HUH? She has NEVER complained about pain when she eats. We can SEE that she's in pain, but she's never verbalized it. When there IS a food she doesn't like (extremely rare!) if you can get her to eat a few bites she usually forgets about it and finishes the whole meal.

I said, "This is soft food. You should be ok. Take 10 bites, and then you can be done." thinking she'd forget about it. No, she struggled through 5 bites, (and it was a struggle for her to swallow it) and I told her she could be done.

Looks like I need to go buy some Boost. She doesn't like pediasure anymore after our palate expander experience last spring. I'm also going to buy a juicer this weekend. Who knows where this non-eating is coming from. Maybe it's a combination of the two. Maybe before her new meds, she was always voraciously hungry so that won out over the pain of eating? Now that she's not so hungry, it's harder to force herself to eat?

She sure keeps me guessing about things all the time!

Wednesday, December 02, 2009

Prayers answered!

Today I was able to do some work for a good friend of mine which earned me a little cash. Then this afternoon I talked to my dad an he is loaning me a little bit for the rest of Tyler's ticket. THANKS DAD!

Tyler has only flown once before, and he was scared to death not really paying attention. Mostly because he didn't need to as it was part of Angela's Make A Wish trip. Anyway, on the way out to Boston he'll be with Angela and I, but on the way back, (to save almost $200!) He'll be flying ahead of us on a different flight. That should prove to be interesting. LOL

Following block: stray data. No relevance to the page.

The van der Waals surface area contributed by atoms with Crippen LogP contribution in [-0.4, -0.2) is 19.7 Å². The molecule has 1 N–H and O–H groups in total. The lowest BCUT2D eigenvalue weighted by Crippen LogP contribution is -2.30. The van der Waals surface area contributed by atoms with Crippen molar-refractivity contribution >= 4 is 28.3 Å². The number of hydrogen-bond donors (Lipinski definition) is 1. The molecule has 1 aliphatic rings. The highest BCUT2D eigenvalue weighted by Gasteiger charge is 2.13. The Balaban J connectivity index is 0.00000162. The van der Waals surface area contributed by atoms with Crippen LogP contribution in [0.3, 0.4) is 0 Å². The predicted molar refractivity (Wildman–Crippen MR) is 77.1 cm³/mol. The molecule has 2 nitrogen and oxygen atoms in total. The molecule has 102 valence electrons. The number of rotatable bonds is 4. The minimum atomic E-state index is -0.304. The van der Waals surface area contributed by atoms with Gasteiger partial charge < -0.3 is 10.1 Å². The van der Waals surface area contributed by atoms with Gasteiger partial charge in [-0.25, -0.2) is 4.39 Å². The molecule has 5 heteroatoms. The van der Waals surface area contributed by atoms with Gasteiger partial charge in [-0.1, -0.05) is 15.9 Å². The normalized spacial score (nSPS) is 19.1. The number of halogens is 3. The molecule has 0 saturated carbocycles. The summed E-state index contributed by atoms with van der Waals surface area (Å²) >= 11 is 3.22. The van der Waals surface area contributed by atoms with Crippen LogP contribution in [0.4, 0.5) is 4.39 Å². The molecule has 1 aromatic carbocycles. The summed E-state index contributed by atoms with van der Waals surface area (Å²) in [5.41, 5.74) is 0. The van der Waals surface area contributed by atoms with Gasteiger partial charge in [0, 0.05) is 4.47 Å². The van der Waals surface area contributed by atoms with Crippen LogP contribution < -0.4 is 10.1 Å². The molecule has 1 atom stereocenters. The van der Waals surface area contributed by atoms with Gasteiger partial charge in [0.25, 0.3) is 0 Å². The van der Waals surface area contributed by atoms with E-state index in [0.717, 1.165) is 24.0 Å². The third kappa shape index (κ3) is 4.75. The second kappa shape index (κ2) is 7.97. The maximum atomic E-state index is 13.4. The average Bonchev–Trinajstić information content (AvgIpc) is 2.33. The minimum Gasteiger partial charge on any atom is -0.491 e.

Tuesday, December 01, 2009

Prayer request!

*disclaimer* This is not a plea for money. I'm just asking for prayer for this.

As most of you know, Dean isn't able to come with Angela and I to Boston. He just cannot take the time off work, and we cannot afford an airline ticket for him with Christmas just a couple days away.

Well, Tyler has been with us for the last couple of weeks, and it looks as if he'll be moving back home. Let me rephrase that: He no longer has an apartment to go to, and he has slept here for 2 weeks. I think he's HAS moved back home. LOL We are THRILLED by this, on several different levels, but the best is that it's just plain been very pleasant to have him around. He's been super helpful to both Dean and I with various projects, and Angela has loved having one of her big brothers here.

So today I had a thought...

I really don't want to be alone in Boston. Tyler does not have a job, and no commitments right now to speak of. (he's been doing some online classes so he can get his GED take care of. ) Why not bring him along to Boston? I think the idea is an answer to prayer, really. My dilemma is money. I do have money set aside for Bulgaria, and I do NOT want to touch it. Touching that money just seems like a slippery slope, and that money was raised for a specific purpose. It's out of bounds.

So I'm trying to come up with a way to very quickly raise the money for Tyler to go. I suppose about $300? I'd need to get his ticket ordered in the next couple of days in order to get him on the same flight with Angela and me.


Thanks Kathie!

A few of you participated in the fundraiser my friend Kathie did for me last week. I just wanted to say a heart-felt THANK YOU! Between orders, and a direct donation, There was $203 dollars raised!

Thanks Kathie! And thanks to everyone who participated!